Sinead Pembroke’s chapter, “Precarious work in higher education, academic freedom and the academic boycott of Israel in Ireland,” focuses on academic precarity, often ignored by tenured academics, even those committed to academic freedom. Pembroke shows  how the increasingly managed neoliberal university, dependent on an ever-growing academic precariat of teachers and researchers on short term contracts, acts to restrict the space for dissent of many kinds, including BDS.

The second section, “Colonial erasure in higher education,” puts the issue of colonialism and colonial discourse front and centre. . In “Colonial apologism and the politics of academic freedom,” John Reynolds provides a broad analysis of the ways academic freedom has operated to defend work that distorts the legacy of historical colonialism and to support the status quo in spaces of ongoing colonization, of which Palestine is one. They conclude by arguing that while  we might think that anti-colonial challenges to racial and imperial discourses offer a more meaningful illumination of the substance and necessity of academic freedom, we must be conscious of the structural context in which these are engaged.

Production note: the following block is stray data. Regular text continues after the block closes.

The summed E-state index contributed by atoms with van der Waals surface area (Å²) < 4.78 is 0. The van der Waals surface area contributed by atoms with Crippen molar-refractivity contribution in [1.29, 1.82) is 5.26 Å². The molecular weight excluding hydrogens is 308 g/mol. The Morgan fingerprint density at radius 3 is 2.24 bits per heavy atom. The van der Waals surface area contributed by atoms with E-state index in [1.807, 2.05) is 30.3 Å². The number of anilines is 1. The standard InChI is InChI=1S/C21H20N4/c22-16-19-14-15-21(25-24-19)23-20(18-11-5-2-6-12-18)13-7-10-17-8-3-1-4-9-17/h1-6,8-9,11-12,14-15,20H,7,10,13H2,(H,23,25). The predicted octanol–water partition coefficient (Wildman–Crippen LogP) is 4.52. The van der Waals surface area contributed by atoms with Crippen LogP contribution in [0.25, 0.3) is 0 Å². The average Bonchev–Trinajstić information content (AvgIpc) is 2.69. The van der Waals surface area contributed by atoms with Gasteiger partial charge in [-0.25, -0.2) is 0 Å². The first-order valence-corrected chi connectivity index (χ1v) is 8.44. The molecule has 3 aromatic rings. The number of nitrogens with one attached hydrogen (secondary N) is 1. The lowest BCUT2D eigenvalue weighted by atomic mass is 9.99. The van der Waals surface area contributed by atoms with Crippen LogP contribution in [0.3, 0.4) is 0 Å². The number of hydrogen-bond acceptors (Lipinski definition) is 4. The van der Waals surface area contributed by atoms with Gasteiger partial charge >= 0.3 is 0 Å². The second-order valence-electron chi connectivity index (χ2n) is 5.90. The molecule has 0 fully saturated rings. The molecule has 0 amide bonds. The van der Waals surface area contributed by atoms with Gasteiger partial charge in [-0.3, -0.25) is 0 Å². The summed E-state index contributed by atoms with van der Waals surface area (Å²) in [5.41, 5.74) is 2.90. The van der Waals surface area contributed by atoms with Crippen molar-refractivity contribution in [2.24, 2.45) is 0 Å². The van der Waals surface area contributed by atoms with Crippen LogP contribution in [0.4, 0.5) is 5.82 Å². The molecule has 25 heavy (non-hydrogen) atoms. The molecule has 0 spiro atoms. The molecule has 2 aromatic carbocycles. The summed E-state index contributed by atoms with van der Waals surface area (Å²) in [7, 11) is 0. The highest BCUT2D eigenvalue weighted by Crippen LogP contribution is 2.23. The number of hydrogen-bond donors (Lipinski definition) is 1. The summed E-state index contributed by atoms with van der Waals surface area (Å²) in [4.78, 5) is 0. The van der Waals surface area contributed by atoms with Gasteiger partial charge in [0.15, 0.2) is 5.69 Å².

Yara Hawari’s chapter, “The academic boycott and beyond: Towards an epistemological strategy of liberation and decolonization,” focuses on the need for the boycott to be situated in larger movements for Palestinian rights. Suggesting that while aiming to protect knowledge production and the right of scholars to research, publish and teach without hindrance, their discussion as to who gets silenced within academic arenas is important both in relation to the Palestinian struggle and more generally in the context of strategies of liberation and decolonization.